The King of the Mountains by Edmond About
On the 3d of July, about six o'clock in the morning, I was watering my flowers. A young man entered the garden. He was blonde, beardless; he wore a German cap and sported gold spectacles. A long, loose woolen coat, or paletot, drooped in a melancholy way around his form, like a sail around a mast in a calm. He wore no gloves; his tan leather shoes had such large soles, that the foot was surrounded by a narrow flange. In the breast-pocket of his paletot, a huge porcelain pipe bulged half-way out. I did not stop to ask myself whether this young man was a student in the German Universities; I put down my watering-pot, and saluted him with: "Guten Morgen!"
"Monsieur," he said to me in French, but with a deplorable accent, "my name is Hermann Schultz; I have come to pass some months in Greece, and I have carried your book with me everywhere."
This praise penetrated my heart with sweet joy; the stranger's voice seemed more melodious than Mozart's music, and I directed toward his gold glasses a swift look of gratitude. You would scarcely believe, dear reader, how much we love those who have taken the trouble to decipher our jargon. As for me, if I have ever sighed to be rich, it is in order to assure an income to all those who have read my works.
I took him by the hand, this excellent young man. I seated him beside me on the garden-bench. He told me that he was a botanist, that he had a commission from the "Jardin des Plantes" in Hamburg. In order to complete his herbarium he was studying the country, the animals, and the people. His naive descriptions, his terse but just decisions, recalled to me, a little, the simple old Herodotus. He expressed himself awkwardly, but with a candor which inspired confidence; he emphasized his words with the tone of a man entirely convinced. He questioned me, if not of every one in Athens, at least of all the principal personages in my book. In the course of the conversation, he made some statements on general subjects, which seemed to me far more reasonable than any which I had advanced. At the end of an hour we had become good friends.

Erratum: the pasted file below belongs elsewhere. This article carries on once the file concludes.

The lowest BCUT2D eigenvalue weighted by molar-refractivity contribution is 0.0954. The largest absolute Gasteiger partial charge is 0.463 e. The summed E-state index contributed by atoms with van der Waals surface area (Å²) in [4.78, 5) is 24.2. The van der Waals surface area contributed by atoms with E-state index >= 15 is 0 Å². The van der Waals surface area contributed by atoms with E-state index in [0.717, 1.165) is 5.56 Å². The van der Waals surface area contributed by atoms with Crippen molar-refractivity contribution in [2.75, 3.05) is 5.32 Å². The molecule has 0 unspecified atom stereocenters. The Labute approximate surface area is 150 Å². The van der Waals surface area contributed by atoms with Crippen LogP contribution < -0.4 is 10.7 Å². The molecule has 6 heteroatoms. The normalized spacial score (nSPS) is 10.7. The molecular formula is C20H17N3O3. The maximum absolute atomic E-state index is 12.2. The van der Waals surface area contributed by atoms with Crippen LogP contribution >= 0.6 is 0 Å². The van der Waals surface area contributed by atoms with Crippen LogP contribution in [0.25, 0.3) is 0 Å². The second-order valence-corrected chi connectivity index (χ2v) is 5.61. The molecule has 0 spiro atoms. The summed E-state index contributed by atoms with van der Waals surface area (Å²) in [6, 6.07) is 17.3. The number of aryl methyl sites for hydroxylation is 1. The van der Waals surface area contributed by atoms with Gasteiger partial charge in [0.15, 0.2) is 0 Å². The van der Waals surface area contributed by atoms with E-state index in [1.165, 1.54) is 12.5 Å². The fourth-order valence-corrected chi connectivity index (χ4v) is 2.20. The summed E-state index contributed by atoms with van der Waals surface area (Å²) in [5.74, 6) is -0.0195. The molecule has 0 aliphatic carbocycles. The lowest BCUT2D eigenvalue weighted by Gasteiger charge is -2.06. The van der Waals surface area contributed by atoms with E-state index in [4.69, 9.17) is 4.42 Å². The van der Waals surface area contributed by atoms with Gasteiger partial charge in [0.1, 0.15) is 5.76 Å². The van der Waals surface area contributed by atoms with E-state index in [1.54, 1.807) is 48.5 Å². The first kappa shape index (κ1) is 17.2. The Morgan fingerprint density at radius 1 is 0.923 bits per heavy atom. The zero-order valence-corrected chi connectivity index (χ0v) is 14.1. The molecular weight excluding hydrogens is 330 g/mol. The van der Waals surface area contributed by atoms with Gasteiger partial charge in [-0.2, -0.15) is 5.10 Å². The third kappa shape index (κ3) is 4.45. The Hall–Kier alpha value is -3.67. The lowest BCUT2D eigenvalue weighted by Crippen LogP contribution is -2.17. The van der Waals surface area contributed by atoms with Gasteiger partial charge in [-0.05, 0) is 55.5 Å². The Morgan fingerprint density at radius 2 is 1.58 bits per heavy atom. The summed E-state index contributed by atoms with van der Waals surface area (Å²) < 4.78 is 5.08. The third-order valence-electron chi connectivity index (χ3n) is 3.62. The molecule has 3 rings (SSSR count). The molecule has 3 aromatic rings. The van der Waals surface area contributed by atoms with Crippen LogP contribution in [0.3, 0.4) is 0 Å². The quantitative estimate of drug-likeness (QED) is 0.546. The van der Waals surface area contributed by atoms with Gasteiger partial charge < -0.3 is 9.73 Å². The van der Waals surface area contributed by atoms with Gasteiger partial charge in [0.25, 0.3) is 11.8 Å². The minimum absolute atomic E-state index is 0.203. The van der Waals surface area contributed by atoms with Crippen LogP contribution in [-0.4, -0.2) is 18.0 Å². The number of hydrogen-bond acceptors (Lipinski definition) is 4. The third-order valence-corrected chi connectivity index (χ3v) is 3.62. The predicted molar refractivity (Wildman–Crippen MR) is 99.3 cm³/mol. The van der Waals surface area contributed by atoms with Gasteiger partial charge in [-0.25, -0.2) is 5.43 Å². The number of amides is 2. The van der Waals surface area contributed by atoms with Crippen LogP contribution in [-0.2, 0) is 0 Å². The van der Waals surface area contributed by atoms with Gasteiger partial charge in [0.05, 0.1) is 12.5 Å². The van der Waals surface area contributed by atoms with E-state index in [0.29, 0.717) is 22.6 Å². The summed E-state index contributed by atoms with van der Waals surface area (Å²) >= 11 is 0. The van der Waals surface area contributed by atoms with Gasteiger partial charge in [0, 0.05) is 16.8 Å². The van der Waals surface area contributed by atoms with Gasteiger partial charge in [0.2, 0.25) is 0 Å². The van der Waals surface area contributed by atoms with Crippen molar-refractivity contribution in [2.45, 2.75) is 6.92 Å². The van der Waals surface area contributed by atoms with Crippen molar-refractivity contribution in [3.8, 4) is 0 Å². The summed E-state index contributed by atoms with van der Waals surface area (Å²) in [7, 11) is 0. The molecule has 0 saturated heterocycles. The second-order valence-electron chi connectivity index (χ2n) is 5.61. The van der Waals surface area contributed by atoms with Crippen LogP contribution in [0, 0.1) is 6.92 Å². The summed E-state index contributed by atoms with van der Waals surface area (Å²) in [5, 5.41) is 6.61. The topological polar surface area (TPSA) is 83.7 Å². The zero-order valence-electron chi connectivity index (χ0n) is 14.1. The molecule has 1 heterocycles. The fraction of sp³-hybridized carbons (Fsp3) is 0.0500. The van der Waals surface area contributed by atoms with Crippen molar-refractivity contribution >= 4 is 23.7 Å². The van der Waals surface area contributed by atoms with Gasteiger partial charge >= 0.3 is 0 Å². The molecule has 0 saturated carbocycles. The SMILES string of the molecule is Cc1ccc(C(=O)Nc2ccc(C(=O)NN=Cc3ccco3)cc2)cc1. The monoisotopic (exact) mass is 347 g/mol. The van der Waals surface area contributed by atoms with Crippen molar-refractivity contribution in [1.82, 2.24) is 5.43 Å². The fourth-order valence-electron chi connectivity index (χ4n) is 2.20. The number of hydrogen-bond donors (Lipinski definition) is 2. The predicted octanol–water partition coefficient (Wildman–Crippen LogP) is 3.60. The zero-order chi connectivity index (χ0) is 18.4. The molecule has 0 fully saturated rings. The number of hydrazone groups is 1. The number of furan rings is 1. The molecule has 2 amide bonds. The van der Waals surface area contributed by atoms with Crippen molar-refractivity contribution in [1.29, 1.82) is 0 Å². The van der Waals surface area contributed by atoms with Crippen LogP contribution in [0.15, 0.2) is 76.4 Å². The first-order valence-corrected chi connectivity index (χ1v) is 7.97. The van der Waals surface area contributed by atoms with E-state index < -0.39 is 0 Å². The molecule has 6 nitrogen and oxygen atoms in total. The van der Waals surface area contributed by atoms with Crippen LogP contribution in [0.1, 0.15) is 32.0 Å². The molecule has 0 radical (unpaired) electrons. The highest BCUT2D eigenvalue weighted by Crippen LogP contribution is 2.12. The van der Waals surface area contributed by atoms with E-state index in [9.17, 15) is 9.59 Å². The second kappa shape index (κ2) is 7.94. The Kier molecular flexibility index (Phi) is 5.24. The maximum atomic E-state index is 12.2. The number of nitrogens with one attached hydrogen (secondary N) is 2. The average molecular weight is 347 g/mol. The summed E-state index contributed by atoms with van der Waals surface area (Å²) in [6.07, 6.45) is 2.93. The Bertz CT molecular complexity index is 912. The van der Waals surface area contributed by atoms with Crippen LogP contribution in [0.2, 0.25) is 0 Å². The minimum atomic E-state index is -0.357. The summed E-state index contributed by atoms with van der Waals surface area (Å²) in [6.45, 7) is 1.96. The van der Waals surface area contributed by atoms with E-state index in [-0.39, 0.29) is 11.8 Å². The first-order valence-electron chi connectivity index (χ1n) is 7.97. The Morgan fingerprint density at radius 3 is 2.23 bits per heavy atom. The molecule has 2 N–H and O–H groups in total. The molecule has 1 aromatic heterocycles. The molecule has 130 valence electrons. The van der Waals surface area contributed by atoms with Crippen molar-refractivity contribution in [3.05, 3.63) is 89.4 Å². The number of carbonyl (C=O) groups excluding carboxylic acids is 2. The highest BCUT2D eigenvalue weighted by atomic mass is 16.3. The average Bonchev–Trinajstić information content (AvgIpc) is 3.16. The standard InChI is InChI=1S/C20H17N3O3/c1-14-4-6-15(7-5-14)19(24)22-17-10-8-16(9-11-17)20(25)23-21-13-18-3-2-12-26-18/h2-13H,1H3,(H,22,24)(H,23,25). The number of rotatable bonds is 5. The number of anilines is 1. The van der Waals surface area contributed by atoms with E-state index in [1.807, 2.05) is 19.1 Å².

I do not know which of us first spoke of brigandage. People who travel in Italy talk of paintings; those who visit England talk of manufactures; each country has its specialty.
"My dear sir," I asked of my guest, "have you met any brigands? Is it true, as is reported, that there are still bandits in Greece?"
"It is only too true," he gravely replied. "I was for fifteen days in the hands of the terrible Hadgi-Stavros, nicknamed The King of the Mountains. I speak then from experience. If you have leisure, and a long story will not weary you, I am ready to give you the details of my adventure. You may make of it what you please; a romance, a novel, or perhaps an additional chapter in the little book in which you have written so many curious facts."
"You are very good," I replied, "and I am at your disposal. Let us go to my study. It is cooler there than in the garden and yet we can enjoy the odor of the sweet-peas and mignonette."
He followed me, humming to himself in Greek, a popular song:
"A robber with black eyes descends to the plains; His gun is heard at each step; He says to the vultures: 'Do not leave me, I will serve to you the Pasha of Athens.'"
He seated himself on a divan, with his legs crossed under him like the Arabian story-tellers, took off his loose paletot, lighted his pipe and began his tale. I seated myself at my desk and took stenographic notes as he dictated.
I have always been without much distrust, especially with those who have complimented me. Sometimes the amiable stranger told me such surprising things that I asked myself many times if he was not mocking me. But his manner was so simple, his blue eyes so limpid, that my suspicions faded away on the instant.